From Manila to the Middle East: Our Filipino Journey To Seton Home Study School - by Angelli Anne de Leon-Espinoza

Getting the seal of approval from my little, lone pupil at the end of each school day at home (“ This has been the best day of my life!”) made me see a spark of hope in the otherwise unsupportive, non-understanding circle of relatives and friends.

They do not shy away from making critical comments to our schooling decision. Barbed comments as to “Why were we scrimping on our child’s education?” to “What about her socialization with other kids?” Concerns and downright commands to put her back into traditional schooling ‘because that is the way normal life should be’ – and that included mine as well.

The pressure to fall in line was strong.

Our decision to go against the tide, created ripples of discomfort and displeasure in most of my relatives. Up to this day, my eldest sister still does not hide her comments and constantly asks when I shall be putting my firstborn to regular school.

Getting to Seton

We are currently rounding off our first school year with Seton Home Study School for Marina’s 4th grade, while we just celebrated a year being reunited with their dad here in Doha, Qatar. He has been an OFW (Overseas Foreign Worker), separated from his family for 4 years.

God has indeed blessed us abundantly. Finding Seton is one big blessing. The curriculum is just so wonderful. Marina did not stop browsing her books and reading ahead as soon as we got them. She loves her books and lessons.

From Manila to the Middle East: Our Filipino Journey To Seton Home Study School - by Angelli Anne de Leon-Espinoza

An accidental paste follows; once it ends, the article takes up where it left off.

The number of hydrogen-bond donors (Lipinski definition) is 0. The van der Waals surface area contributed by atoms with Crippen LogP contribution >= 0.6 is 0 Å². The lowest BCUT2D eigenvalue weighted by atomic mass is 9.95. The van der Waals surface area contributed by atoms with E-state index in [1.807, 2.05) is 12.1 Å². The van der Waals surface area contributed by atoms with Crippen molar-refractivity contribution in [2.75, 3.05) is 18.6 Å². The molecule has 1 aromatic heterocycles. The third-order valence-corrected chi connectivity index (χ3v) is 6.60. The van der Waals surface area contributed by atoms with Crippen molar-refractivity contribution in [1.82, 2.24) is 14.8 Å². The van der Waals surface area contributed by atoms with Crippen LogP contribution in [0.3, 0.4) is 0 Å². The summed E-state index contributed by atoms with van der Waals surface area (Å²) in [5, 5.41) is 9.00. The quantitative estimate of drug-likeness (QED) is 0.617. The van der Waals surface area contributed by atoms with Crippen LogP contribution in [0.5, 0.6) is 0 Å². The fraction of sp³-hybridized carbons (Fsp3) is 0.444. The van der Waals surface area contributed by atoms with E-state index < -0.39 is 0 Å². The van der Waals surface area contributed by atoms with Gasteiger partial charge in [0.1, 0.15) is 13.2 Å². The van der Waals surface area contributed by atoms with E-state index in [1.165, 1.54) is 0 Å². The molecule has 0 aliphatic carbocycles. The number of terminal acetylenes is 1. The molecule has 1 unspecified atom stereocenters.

The Seton Magazine is another powerful source of inspiration and guidance for us. Many times, Marina reminds us about certain Catholic teachings which we have missed or have totally forgotten through her lessons and readings. Whenever I see her reaching for her books and studying diligently without being told, it makes me so happy inside and out.

It tells me and confirms that listening to that celestial directive was indeed an order from my Lord and my God. It pierced through the thick clouds of doubt, confusion and pollution that day in that busy street. Truly, He guided me to the right path in being my child’s teacher, to bring her up steeped in the words and stories of our Savior Jesus Christ, how He constantly calls us to harden not our hearts and ears to Him, and let the little ones go to Him so that they will not lose their way to Heaven while on this earth.

Seeing her numerous artworks of Mother Mary, our family adoring the cross of Christ and her improving book reports based on wonderful Catholic gems like the Miraculous Medal, Augustine Comes to Kent, etc., every now and then brings fluttering wings to my heart that soars to the seventh heaven.


Marcelina, her 3 year old sister, follows her intently and has already found her place on the wooden bench browsing her books, or water-coloring away while Marina and I are immersed in our lessons for the day.

May God be praised for this Catholic approach and support to educating our children as we prepare them to take courage, make a stand and not be afraid to be a minority against the increasing tidal waves of materialism (and other isms) in our ever complicating and troubled world.

About Angelli Anne de Leon-Espinoza

Angelli Anne de Leon-Espinoza

A wife of 13 years to Ruel Espinoza, mother to 2 beautiful girls named Victoria Marina (11) and Ana Marcelina (3), and an avid blogger at From Surviving to Thriving. I currently live as an expat family in the booming metropolis known as the 2022 FIFA place to be-Doha, Qatar. I was born as the 7th child of 9 in the southern Philippine city of Zamboanga. Finding and glorifying God in domestic issues such as keeping house, bringing up a child, being a Proverbs 31 wife are the lofty pursuits that fill my days.